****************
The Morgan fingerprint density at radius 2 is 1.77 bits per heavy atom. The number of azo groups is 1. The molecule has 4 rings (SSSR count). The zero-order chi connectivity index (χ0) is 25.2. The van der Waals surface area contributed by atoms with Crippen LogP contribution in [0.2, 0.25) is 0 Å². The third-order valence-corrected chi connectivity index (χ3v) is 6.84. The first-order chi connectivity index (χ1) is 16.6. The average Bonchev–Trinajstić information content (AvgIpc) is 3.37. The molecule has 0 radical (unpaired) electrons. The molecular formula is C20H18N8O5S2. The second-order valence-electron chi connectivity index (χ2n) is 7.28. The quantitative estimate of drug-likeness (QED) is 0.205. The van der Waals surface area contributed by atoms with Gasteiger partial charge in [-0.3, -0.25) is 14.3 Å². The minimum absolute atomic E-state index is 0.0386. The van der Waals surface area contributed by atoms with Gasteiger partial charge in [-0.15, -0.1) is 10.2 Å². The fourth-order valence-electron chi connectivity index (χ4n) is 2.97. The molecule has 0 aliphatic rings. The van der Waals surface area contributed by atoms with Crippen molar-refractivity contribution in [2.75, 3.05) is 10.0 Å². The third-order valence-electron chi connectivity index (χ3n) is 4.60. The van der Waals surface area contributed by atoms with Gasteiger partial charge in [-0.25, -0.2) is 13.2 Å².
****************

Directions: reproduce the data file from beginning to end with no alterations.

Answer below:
The Morgan fingerprint density at radius 2 is 1.77 bits per heavy atom. The number of azo groups is 1. The molecule has 4 rings (SSSR count). The zero-order chi connectivity index (χ0) is 25.2. The van der Waals surface area contributed by atoms with Crippen LogP contribution in [0.2, 0.25) is 0 Å². The third-order valence-corrected chi connectivity index (χ3v) is 6.84. The first-order chi connectivity index (χ1) is 16.6. The average Bonchev–Trinajstić information content (AvgIpc) is 3.37. The molecule has 0 radical (unpaired) electrons. The molecular formula is C20H18N8O5S2. The second-order valence-electron chi connectivity index (χ2n) is 7.28. The quantitative estimate of drug-likeness (QED) is 0.205. The van der Waals surface area contributed by atoms with Gasteiger partial charge in [-0.3, -0.25) is 14.3 Å². The minimum absolute atomic E-state index is 0.0386. The van der Waals surface area contributed by atoms with Gasteiger partial charge in [-0.15, -0.1) is 10.2 Å². The fourth-order valence-electron chi connectivity index (χ4n) is 2.97. The molecule has 0 aliphatic rings. The van der Waals surface area contributed by atoms with Crippen molar-refractivity contribution in [2.75, 3.05) is 10.0 Å². The third-order valence-electron chi connectivity index (χ3n) is 4.60. The van der Waals surface area contributed by atoms with Gasteiger partial charge in [-0.25, -0.2) is 13.2 Å².